About us

Since 1991, when the communist government fell and was replaced by a democratic form of government, the Mongolian population has gone through huge changes. The initial economic devastation left by the rapid change to free market economy has lingered until today, and has only in recent times been partially alleviated by development of the mineral resources of the country. Although the government has always placed a high value on literacy, the reality is that education has been one of the sectors that has suffered the most. Almost all schools are “hot seated” (teachers teach two full sessions per day, with the first group of scholars attending lessons in the morning session, and second group in the afternoon). This is exacerbated by the fact that many families are forced to send their older children out to work in the markets, on the streets or in nearby coal mines. Indeed, in some families, an older teenager is the only bread winner.

Although there have been some reforms, the Mongolian education system and philosophy is still rooted in communism, with lectures and rote learning being the main pedagogical approach from an early age. This has not historically produced creative and entrepreneurial students, and so most graduates end up competing for the few salaried jobs available, or leaving their profession and working at a lower salary in another environment.
A further complication is the rural education has largely collapsed, and there has been a flood of children into the cities to enter an already strained education infrastructure. Parents are often forced to sell their herds in order to pay for this, leaving them with little or no future income.

In this environment, Khuslen Education recognized that one of the most effective ways to break the poverty cycle is through education. Furthermore, we believe that the best thing for the future of the country is to produce free thinking, creative entrepreneurial students, who will eventually be able to form a core of job creation and development in the nation.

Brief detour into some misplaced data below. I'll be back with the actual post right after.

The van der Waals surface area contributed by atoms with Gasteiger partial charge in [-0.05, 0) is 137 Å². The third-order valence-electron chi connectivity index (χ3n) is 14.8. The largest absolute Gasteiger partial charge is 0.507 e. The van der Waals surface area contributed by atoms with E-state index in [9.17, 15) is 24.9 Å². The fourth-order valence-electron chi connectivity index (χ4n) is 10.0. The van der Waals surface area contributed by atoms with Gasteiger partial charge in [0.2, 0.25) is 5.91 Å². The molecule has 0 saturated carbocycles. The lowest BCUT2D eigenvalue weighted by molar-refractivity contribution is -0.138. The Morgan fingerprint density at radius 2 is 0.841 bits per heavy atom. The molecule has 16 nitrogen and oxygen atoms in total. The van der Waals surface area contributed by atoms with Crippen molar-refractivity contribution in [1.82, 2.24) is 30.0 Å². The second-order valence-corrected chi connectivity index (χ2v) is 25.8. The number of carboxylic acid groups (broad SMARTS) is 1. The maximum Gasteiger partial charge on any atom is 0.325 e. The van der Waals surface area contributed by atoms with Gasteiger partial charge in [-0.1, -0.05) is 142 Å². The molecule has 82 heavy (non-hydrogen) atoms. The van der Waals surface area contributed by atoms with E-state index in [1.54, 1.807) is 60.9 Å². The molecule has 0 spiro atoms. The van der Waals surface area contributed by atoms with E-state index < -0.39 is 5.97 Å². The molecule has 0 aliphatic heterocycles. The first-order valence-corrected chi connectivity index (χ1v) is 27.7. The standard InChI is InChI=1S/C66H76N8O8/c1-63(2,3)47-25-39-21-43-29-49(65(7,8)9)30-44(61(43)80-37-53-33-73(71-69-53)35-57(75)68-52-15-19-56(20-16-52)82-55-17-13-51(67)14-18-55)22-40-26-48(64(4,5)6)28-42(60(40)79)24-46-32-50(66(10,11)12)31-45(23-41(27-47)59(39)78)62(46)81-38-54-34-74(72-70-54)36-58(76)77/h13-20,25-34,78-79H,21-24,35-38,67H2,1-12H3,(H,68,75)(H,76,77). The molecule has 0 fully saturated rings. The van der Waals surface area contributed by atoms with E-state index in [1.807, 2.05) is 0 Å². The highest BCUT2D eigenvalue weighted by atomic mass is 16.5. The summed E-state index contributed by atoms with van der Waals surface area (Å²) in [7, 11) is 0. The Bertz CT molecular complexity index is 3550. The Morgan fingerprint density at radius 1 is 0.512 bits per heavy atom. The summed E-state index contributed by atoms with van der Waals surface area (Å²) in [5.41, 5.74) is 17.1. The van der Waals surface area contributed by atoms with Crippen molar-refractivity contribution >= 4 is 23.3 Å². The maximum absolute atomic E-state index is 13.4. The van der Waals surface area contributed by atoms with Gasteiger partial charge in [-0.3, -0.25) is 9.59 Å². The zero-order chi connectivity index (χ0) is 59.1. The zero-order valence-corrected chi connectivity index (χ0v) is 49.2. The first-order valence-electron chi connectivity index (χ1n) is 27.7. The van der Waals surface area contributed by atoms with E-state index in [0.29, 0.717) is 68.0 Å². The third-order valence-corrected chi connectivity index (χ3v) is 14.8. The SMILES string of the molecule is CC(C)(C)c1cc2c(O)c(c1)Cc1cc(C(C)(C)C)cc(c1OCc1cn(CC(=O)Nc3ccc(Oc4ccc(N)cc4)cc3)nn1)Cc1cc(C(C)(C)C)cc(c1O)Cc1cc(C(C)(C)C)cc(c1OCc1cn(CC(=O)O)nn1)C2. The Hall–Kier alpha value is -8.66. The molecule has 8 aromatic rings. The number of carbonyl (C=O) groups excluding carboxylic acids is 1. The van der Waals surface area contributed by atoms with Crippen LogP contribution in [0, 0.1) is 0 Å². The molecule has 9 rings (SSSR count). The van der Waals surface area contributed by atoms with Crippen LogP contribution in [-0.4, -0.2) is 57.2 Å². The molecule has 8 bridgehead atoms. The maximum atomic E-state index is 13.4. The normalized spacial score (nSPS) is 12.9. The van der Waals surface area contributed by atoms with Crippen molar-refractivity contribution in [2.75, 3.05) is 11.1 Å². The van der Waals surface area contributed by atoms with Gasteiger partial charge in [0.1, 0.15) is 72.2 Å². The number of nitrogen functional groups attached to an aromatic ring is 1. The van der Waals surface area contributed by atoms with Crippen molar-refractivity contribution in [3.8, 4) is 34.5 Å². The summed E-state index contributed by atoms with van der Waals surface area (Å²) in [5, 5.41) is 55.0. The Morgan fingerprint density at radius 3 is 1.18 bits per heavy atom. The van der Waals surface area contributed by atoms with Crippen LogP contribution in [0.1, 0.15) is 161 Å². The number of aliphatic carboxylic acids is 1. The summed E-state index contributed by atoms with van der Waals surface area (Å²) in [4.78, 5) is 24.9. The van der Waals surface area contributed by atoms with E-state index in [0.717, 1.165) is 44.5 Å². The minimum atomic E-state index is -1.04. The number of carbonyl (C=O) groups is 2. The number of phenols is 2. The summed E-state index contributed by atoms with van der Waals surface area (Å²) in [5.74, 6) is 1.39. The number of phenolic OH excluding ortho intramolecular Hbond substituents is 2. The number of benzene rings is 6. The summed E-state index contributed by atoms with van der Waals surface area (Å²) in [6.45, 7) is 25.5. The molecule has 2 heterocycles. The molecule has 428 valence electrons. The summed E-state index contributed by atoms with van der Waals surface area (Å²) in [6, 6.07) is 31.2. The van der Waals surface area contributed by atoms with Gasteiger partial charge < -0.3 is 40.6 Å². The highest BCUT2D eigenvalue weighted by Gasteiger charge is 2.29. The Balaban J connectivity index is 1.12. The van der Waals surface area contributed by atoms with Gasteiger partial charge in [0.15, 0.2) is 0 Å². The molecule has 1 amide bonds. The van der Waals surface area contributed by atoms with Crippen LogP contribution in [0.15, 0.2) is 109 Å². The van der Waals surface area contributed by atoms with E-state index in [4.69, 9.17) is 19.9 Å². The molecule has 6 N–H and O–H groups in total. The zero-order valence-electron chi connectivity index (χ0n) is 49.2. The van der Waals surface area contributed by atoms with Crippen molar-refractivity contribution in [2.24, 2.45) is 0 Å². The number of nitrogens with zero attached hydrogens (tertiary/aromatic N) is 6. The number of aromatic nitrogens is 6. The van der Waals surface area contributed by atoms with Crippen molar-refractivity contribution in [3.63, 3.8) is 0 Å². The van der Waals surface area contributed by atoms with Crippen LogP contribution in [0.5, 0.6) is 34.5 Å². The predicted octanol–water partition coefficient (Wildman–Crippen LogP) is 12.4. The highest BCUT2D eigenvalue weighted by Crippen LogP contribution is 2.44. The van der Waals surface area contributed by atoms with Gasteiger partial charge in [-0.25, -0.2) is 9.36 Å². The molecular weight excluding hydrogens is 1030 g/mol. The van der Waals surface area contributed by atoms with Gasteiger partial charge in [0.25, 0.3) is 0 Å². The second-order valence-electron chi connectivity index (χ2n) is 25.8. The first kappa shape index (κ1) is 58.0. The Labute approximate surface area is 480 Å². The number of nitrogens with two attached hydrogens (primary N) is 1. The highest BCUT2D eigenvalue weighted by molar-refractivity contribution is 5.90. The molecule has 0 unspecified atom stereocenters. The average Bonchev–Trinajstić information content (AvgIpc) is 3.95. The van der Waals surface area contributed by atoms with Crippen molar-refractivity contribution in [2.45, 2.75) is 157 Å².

Since the start of the first kindergarten in 1991, we have had more than 400 students pass through the hands of our capable teachers. All of these children have been from severely disadvantaged families. The programme has been based on a contemporary child centered education philosophy, where creativity and free thinking is greatly encouraged, while at the same time the basic disciplines of mathematic and literary skills have been retained. Taking a holistic view, the teaching staff have engaged with the families of all the students, and have addressed health needs through regular clinics, as well as family and marriage counseling and courses. These children have been tracked throughout their subsequent education path, and have been found to be consistently ahead of their peers, and we have teacher reports of the children having high self confidence and enquiring minds.

An addition to the programme has been the Informal Education Center, in which children who have dropped out of the education system because of economic reasons are given an opportunity to study part time and achieve the minimum standards of the Mongolian education system. These children have in many cases been returned to the education system, or placed in vocational colleges to complete their education.